Did you know that the administration dropped preconditions for negotiations earlier this year?

Then came the disclosure of a proposed meeting between North Korea’s Kim Yong Chol and Vice President Mike Pence during the Olympics in South Korea–only to be cancelled by the North Koreans when Pence gave every indication en route to Seoul that he was not in a negotiating mood. If you missed it, that’s somewhat understandable because word of the meeting only reached the State Department belatedly. In the meantime, however, did you know that intelligence officials were talking with their North Korean counterparts?

If you were an assiduous reader of the press or a close observer of television news, evidence of diplomatic engagement with North Korea came as a surprise.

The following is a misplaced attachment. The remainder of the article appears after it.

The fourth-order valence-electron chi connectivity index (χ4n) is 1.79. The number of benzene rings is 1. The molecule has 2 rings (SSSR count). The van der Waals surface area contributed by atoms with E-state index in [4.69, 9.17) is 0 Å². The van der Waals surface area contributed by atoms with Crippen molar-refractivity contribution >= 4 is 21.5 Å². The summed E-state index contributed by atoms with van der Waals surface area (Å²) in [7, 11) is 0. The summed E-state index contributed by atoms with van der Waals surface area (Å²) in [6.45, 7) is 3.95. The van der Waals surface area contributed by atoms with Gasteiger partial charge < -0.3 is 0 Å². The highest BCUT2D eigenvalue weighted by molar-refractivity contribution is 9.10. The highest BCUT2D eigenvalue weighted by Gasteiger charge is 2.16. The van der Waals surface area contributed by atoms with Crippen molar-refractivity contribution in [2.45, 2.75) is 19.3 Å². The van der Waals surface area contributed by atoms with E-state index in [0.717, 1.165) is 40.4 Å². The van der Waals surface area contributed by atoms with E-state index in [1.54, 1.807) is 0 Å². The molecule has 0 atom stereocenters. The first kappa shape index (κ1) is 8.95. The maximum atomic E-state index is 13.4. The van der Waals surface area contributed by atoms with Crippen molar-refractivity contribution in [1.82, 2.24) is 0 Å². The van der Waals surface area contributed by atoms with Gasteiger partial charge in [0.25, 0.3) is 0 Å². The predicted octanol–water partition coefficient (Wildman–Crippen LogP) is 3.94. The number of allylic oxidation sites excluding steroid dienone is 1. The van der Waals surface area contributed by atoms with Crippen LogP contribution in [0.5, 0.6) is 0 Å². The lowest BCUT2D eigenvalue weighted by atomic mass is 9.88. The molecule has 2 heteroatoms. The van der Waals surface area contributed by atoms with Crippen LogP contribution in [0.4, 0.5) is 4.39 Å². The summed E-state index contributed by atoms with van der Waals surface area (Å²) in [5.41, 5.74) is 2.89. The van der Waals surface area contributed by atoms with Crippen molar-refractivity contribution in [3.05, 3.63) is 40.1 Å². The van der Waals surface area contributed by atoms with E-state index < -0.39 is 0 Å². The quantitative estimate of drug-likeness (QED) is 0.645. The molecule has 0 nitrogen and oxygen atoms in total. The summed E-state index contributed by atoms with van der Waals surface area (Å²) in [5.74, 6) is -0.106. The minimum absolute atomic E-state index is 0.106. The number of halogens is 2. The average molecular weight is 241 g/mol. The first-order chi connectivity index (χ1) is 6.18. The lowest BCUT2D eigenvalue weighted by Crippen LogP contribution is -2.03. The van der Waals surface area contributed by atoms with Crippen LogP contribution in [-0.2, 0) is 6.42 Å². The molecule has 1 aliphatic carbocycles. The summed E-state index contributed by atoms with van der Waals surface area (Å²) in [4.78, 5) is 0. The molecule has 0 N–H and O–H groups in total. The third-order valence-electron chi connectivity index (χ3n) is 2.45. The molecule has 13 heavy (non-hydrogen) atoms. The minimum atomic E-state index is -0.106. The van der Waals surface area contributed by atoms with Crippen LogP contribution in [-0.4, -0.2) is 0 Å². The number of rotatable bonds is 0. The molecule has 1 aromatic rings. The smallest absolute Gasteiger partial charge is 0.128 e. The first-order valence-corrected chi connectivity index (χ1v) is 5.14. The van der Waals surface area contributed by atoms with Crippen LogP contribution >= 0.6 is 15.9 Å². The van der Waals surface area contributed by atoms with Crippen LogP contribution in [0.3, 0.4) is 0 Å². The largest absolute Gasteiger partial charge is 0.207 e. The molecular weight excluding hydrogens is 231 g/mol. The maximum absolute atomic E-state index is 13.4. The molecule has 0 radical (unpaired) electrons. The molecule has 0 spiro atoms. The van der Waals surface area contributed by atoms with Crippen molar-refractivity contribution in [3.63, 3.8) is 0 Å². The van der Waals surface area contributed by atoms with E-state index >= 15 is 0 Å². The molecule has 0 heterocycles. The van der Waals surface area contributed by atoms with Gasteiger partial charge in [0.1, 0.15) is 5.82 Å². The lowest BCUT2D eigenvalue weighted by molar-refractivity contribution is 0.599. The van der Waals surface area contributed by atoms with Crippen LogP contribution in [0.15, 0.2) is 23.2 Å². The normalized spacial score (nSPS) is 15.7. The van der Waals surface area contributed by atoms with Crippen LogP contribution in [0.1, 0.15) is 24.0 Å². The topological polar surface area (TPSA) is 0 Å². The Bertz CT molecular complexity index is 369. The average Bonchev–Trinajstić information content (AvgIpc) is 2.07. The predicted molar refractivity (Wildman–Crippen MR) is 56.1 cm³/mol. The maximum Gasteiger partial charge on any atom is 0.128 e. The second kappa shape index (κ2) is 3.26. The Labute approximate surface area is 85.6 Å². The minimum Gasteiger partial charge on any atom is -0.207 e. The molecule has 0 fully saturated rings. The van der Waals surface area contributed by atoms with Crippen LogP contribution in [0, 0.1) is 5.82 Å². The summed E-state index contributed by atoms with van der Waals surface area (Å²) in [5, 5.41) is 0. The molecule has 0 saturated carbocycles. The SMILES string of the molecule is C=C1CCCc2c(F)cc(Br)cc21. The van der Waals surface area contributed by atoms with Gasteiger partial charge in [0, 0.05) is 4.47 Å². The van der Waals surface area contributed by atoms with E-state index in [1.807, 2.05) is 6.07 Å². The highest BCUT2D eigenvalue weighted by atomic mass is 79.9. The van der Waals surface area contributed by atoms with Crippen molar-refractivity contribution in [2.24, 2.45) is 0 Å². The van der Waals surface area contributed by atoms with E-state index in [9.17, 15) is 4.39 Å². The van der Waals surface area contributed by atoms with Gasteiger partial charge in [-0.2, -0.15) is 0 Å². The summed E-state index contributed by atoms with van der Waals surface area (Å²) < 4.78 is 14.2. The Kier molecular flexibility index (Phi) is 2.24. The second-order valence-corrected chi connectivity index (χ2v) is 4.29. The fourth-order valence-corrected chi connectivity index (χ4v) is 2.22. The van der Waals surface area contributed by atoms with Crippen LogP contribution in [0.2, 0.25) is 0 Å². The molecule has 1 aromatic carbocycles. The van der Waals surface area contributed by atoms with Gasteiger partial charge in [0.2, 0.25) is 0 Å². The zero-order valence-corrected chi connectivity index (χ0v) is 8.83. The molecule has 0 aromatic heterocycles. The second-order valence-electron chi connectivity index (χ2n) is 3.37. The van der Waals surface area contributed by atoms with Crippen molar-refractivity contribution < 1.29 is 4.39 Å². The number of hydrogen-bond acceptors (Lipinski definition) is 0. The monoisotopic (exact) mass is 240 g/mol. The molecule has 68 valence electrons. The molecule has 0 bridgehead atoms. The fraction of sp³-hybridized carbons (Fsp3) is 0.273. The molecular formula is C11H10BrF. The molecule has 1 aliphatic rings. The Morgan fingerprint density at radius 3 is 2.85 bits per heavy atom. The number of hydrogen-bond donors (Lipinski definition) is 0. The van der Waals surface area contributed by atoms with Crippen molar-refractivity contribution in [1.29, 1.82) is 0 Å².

Disparagement

When the prospect of a summit meeting with Kim Jong Un was broached and President Trump said yes without hesitation, the disparagement of diplomacy in the US media began in earnest. Even former officials who had once advocated that we needed to get to the top man in Pyongyang in order to get anywhere in negotiations were now warning reporters of an impending disaster at the summit. An over-eager and naïve president would be taken to the cleaners by the devious North Koreans. David Nakamura’s article in the June 2 Washington Post exemplifies this assessment:

For Trump—an impulsive and demonstrative president whose macho handshakes, scowls and thumbs-up poses are tailor-made for social media memes—the risk over his interactions with Kim go beyond the private talks at the bargaining table, former U.S. officials said. …